'Friends limited, despite Facebook'
Oxford Mail, p.11, 13/01/2014
People deliberately limit their social network despite the popularity of social networking sites and mobile phones, according to a new Oxford University study. The research shows that people using mobile phones still put most of their efforts into communicating with a small number of close friends or relatives, and operate a one in, one out policy with friends so their communication patterns stay the same when friendships change. Dr Felix Reed-Tsochas, GTC Fellow based at the Saïd Business School, said people's capacity for maintaining emotionally close relationships was finite. Dr Reed-Tsochas worked on the research with Professor Robin Dunbar from Oxford University's department of experimental psychology.
Chaque média doit se demander dans quel domaine il peut proposer une offre unique
Le Monde (France), 26/12/2013, Alexis Delcambre and Alexandre Piquard
Interview with Dr David Levy, GTC Fellow and Director of the Reuters Institute for the Study of Journalism at Oxford University, about the future of news on the internet, based around the Institute’s Digital News Report 2013.
Read Le Monde article online (in French)
Triple tobacco tax will stop 200 million early deaths
Hindustan Times (India), 03/01/2014
GTC Fellow Professor Sir Richard Peto has co-authored a review paper which suggests that tripling the tax on tobacco would cut smoking by a third across the globe, and could prevent 200 million early deaths. Raising the tax would be particularly effective in lower-income countries, but richer countries would also benefit, and the increase in price should stop young people from taking up smoking. Professor Peto said: “Globally, about half of all young men and one in 10 of all young women become smokers, and, particularly in developing countries, relatively few quit. If they keep smoking, about half will be killed by it, but if they stop before 40, they'll reduce their risk of dying from tobacco by 90 per cent.”
Read the Hindustan Times article online
Tripling cigarette tax could stop 200 million deaths
CBS News (USA), 02/01/2014, Michelle Castillo
Researchers believe that tripling cigarette taxes around the globe could prevent about 200 million smoking-related deaths this century. The review article, published in the New England Journal of Medicine, finds that raising the price of cigarettes may help improve the health of people in low and middle-income countries. Study co-author GTC Fellow Professor Sir Richard Peto, from the University of Oxford, said: "This study demonstrates that tobacco taxes are a hugely powerful lever and potentially a triple win – reducing the numbers of people who smoke and who die from their addiction, reducing premature deaths from smoking and yet, at the same time, increasing government income."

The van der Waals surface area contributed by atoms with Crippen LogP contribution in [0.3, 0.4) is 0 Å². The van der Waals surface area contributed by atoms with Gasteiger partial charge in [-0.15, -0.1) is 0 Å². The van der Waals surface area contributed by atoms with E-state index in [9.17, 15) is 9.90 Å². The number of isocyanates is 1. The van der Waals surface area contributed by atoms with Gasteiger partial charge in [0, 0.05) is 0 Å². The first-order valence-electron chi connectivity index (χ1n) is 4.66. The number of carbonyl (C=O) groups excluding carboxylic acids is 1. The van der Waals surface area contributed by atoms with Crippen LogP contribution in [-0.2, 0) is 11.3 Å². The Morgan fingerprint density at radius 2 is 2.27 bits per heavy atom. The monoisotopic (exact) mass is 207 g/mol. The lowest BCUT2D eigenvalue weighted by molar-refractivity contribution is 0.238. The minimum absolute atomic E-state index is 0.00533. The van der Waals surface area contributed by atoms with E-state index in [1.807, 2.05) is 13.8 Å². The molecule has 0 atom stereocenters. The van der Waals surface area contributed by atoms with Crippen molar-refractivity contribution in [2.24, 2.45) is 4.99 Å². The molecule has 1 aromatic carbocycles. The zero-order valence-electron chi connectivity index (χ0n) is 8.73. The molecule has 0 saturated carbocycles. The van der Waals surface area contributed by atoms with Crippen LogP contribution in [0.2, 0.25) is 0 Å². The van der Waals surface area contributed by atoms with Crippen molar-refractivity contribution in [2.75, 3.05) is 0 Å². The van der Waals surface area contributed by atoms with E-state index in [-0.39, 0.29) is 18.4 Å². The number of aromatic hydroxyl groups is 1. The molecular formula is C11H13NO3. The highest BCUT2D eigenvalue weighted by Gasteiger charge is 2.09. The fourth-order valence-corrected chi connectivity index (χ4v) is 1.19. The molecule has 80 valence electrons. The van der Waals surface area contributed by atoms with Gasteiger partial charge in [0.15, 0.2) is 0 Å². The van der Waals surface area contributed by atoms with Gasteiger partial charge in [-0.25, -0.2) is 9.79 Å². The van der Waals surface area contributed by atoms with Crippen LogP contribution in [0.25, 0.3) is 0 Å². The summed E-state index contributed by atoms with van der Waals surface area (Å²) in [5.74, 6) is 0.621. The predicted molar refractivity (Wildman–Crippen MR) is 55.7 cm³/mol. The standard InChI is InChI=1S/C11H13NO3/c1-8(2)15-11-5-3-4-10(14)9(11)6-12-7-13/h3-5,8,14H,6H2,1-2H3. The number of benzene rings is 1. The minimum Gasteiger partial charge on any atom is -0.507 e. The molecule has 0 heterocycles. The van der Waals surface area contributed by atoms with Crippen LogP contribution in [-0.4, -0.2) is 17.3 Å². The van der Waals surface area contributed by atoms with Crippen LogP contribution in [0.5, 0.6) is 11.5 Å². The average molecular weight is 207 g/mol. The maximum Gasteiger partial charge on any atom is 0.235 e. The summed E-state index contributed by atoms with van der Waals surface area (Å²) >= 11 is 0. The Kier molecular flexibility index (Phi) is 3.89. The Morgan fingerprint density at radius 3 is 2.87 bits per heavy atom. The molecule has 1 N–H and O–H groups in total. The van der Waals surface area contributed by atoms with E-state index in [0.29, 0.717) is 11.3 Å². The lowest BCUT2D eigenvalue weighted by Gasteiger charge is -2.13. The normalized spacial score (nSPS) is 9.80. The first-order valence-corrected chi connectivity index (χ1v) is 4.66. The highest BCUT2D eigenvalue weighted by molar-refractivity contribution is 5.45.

Read the CBS News article online
Tripling of tobacco taxes may prevent 200m deaths
Times of India, 03/01/2014
Increasing tobacco taxes is most effective way to cut smoking
UPI (USA), 02/01/2014
Tripling tobacco tax could save 200 million lives
Examiner.com (USA), 02/01/2014
The Waste and Corruption of Vladimir Putin's 2014 Winter Olympics
Business Week, 02/01/2014, Joshua Yaffa
Article on the record $51 billion bill for the Sochi 2014 Winter Olympics in Russia includes comment from Bent Flyvbjerg, Professor and Chair of Major Programme Management at Oxford University’s Saïd Business School and Dr Allison Stewart, Associate Fellow and GTC alumna at the Saïd Business School.
Read the Business Week article online
‘Without the web, I’d still be searching for a diagnosis’
BBC News online, 26/12/2013, Jane Dreaper
Article on people searching for health advice on the internet includes comment from GTC Research Fellow Professor Sue Ziebland of Oxford University, who has spent 15 years examining how patients use the internet – including people with cancer. She says: ‘One of the men we interviewed went to his local library to go online and look for information about local support groups. Almost the first thing he found, on one of the voluntary society websites for that particular cancer, was the very distressing five-year survival rate. He was horrified. He shut down the computer and ran out of the library. The information he found was entirely accurate – but perhaps it shouldn’t be on the front page. It’s about signposting.’ Professor Ziebland adds that doctors now routinely discuss the internet as a resource with patients during consultations.